It was a perfect night to be a Memphian — or a Midtowner, to be more exact. If the audience was in a great mood, concert opener Jimmy Davis was transcendent. Volunteers were friendly without being overbearing, food vendors DeJavu and the Hi-Tone Cafe were serving up jambalaya and pizza slices, and no one frowned at the legion of dog owners who brought their four-legged friends to the park. Cowboy Jack Clement, donned in angelic white and flanked by his agile Nashville band, played hits (and near misses) that spanned his 50-plus years in the music biz, while fans like Robert Gordon, co-director of Shakespeare Was A Big George Jones Fan: Cowboy Jack Clement's Home Movies, lolled on blankets, soaking it up.
A week ago, SING ALL KINDS reported on local pop band 40 Watt Moon, who lyricized their ardor for CNBC anchor Becky Quick in the song, named, appropriately enough, "Becky Quick." (Band member Chip Googe is an Account Executive for the Memphis Flyer.)
Although where somebody got the idea that 40 Watt Moon is a country band, we'll never know.
In the way of things Internet, the news got back to newsbabe Quick, who has since been in contact with members of the band. The word on the street is that the song may make an appearance on Quick's show "Squawk Box" tomorrow, Friday, May 29. Tune in to CNBC from 5-9 a.m. CST to find out. We'll be.
40 Watt Moon's "Becky Quick"
Elmwood Cemetery is bringing a car-full of its most colorful residents for a presentation in Court Square. It’s part of the Center City Commission’s Downtown Alive series, from 11:45 a.m.-1 p.m.
On Friday, May 29th, official MPD bagpiper Mark Henderson will be setting the mood as the period-dressed grave-warmers take the square. Among them: a 1930s widow and accused husband-killer; the man who drove the train right before Casey Jones “went and wrecked” it; and a women who cuckolded her husband with Civil War general Earl Van Dorn.
At the June 5th event, violence will erupt during a reenactment of an 1869 duel between Tom Dickens and Wade Bolton (the guy the high school was named after).
Elmwood held a similar presentation in Court Square last year. According to education coordinator Linley Schmidt, there were a few odd looks at first, probably because of their costumes. “When they realized we weren’t going to ask them for any money, they enjoyed it.”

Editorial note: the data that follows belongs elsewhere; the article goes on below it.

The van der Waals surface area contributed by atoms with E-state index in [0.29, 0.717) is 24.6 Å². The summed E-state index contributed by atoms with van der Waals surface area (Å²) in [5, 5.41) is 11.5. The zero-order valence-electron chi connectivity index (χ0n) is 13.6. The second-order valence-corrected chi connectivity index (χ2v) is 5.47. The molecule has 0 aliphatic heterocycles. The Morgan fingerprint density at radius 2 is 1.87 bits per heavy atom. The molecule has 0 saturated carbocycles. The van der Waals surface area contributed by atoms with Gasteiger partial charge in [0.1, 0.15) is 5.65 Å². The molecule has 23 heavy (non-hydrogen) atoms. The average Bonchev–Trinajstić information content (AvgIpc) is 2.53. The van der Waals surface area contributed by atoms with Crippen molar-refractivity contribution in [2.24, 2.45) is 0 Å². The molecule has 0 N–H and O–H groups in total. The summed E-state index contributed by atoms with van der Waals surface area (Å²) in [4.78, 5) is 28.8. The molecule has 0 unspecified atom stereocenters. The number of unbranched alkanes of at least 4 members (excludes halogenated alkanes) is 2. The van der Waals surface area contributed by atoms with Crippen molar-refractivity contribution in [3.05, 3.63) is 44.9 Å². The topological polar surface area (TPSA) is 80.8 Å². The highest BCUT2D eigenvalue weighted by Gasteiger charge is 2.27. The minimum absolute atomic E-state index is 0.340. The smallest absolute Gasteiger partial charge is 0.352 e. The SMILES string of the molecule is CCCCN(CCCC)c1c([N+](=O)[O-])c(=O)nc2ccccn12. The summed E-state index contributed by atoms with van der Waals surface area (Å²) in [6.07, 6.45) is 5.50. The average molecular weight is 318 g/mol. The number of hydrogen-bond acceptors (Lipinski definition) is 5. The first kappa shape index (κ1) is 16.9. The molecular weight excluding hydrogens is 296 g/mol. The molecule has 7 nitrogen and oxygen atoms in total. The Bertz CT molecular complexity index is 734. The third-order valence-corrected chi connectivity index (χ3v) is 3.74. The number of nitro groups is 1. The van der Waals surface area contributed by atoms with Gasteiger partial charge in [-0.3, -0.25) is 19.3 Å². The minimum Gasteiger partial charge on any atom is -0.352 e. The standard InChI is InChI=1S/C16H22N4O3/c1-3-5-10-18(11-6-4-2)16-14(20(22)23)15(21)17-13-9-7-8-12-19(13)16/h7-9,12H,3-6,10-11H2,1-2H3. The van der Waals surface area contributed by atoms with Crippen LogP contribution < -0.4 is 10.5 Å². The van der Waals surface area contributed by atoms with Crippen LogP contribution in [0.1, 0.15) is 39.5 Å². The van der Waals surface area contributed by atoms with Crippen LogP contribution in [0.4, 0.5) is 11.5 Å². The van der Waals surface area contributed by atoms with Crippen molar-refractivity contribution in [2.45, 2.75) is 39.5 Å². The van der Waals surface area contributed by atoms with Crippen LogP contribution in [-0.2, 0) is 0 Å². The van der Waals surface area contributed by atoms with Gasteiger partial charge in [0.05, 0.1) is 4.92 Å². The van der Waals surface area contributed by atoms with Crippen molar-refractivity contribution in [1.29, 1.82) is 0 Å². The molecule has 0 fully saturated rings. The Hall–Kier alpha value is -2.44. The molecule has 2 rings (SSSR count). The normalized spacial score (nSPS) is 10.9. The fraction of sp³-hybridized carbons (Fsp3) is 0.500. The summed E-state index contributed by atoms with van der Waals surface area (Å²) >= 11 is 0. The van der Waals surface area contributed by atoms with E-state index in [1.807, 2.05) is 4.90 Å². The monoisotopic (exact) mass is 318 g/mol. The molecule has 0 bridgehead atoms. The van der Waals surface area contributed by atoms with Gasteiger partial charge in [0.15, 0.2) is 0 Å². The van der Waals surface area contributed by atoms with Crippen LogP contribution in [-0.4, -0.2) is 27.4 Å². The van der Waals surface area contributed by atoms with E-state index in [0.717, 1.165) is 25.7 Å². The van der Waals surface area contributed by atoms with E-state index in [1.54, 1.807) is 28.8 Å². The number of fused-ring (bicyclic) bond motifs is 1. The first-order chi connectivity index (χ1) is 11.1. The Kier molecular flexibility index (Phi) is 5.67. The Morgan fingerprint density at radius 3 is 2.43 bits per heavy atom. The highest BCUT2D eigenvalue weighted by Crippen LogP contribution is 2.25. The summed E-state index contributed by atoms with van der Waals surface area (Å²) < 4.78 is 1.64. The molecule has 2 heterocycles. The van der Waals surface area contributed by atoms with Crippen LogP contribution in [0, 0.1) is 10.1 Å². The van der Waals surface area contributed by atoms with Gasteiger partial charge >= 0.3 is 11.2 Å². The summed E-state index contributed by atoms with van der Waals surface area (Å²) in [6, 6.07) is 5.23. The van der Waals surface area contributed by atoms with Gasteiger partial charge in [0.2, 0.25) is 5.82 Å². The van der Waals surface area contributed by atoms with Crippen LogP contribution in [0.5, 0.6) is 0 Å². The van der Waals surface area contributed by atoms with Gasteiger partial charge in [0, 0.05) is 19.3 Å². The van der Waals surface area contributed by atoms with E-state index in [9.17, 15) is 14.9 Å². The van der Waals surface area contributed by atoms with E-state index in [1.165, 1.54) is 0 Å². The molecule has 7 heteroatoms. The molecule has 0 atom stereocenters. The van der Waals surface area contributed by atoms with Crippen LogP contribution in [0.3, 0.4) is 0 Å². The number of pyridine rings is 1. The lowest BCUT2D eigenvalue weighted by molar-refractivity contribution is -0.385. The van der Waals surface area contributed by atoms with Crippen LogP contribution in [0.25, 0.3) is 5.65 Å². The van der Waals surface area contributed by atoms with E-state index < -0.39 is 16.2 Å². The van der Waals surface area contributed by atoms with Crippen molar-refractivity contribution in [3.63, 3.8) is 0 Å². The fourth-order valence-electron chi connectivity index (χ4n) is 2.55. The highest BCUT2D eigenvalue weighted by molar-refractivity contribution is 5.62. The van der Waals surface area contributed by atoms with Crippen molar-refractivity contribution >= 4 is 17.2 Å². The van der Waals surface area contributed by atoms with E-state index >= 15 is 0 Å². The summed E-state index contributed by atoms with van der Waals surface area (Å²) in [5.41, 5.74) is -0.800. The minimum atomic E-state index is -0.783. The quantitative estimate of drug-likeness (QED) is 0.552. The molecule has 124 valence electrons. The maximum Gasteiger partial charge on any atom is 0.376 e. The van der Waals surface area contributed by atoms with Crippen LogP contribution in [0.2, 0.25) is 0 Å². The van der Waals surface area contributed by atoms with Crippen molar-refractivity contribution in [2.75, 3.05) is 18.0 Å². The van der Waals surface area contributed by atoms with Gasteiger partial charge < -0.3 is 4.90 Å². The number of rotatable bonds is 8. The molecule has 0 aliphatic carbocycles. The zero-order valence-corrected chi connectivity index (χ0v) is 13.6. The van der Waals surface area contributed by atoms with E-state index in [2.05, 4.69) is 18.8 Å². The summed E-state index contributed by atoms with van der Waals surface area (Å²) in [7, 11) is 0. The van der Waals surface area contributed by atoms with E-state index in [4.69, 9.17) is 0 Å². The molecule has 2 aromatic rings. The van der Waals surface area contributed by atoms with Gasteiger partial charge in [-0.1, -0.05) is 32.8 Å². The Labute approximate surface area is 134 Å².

Pictured is reenactor Vincent Astor as Wade Bolton.
Former Memphis Grizzlies general manager and basketball Hall of Famer Jerry West is looking to become a two-sport star executive. West retired from the Grizzlies in 2007, but now he's heading up the PGA Tour's Northern Trust Open, according to ESPN.com. The Los Angeles tournament is over 80 years old. Coincidentally, today is West's 71st birthday. Happy birthday, J-dub.
This story has nothing to do with West's signing of Brian Cardinal to a long-term, high-dollar contract in 2004, but I'd like to mention it. And, by the way, here's a neat run down of West's transactions while Grizzlies GM. Clap Clap Clap-Clap-Clap, Overrated!
Shiny, happy, stop-motion robots and shiny, happy, stop-motion flowers inhabit a heart-shaped world created by Mouserocket's Alicja Trout for the video to her song "Place in Your Heart."
I must admit that the nightmares I have about Burger King's regally creepy mascot already leave a bad taste in my mouth. But if the fast food industry's most famous underdogs are really taking a stand against global warming science, I'm breaking up with the oh-so-delicious Whopper for good. And I mean it this time.
Businesses usually don't court political controversy, but signs at (at least) two Memphis Burger King locations read: "Global Warming is Baloney." According to one employee at the Burger King on Union Avenue and Pauline, that's no mistake.
Care to eavesdrop on my incredibly strange conversation with a female BK employee who didn't identify herself? Read on.
Scarlett Johansson's latest musical foray, Break Up, a collaboration with Pete Yorn, is due for release on Rhino's Atco imprint on September 8. You can get a preview of the album's first single, "Relator," via iTunes or this site.
The real news, however, is that the actress and the singer/songwriter duet on a version of the late Memphis musician Chris Bell's "I Am the Cosmos," slated to be the sixth song on Break Up, which was actually recorded in
1996 2006 (predating ScarJo's debut album, Anywhere I Lay My Head, by 2 years.)
According to Billboard, Anywhere I Lay My Head — comprised of Johansson's interpretations of 10 Tom Waits songs, and one original — was met with a mediocre reception, selling just 19,000 copies since its release in May 2008. Entertainment Weekly dubbed it the worst album of the year.
There are some stories you want to be true even if they probably aren't. Take for example, the first meeting between Chuck Mead, who plays the Hi-Tone cafe on Wednesday, May 27, and Gary Bennett his BR549 co-founder. Supposedly these two honky tonk enthusiasts got nice and lubricated in a Nashville bar (as such folk will) and then got into a hard fought contest to see who could sing all the words to more Johnny Horton songs. And in that instant the idea was born to start a traditional honky tonk band in a city that, with obvious exceptions, never had much use for Horton and was trying to distance itself from the twangy sounds that transformed Tennessee's capital into Music City USA.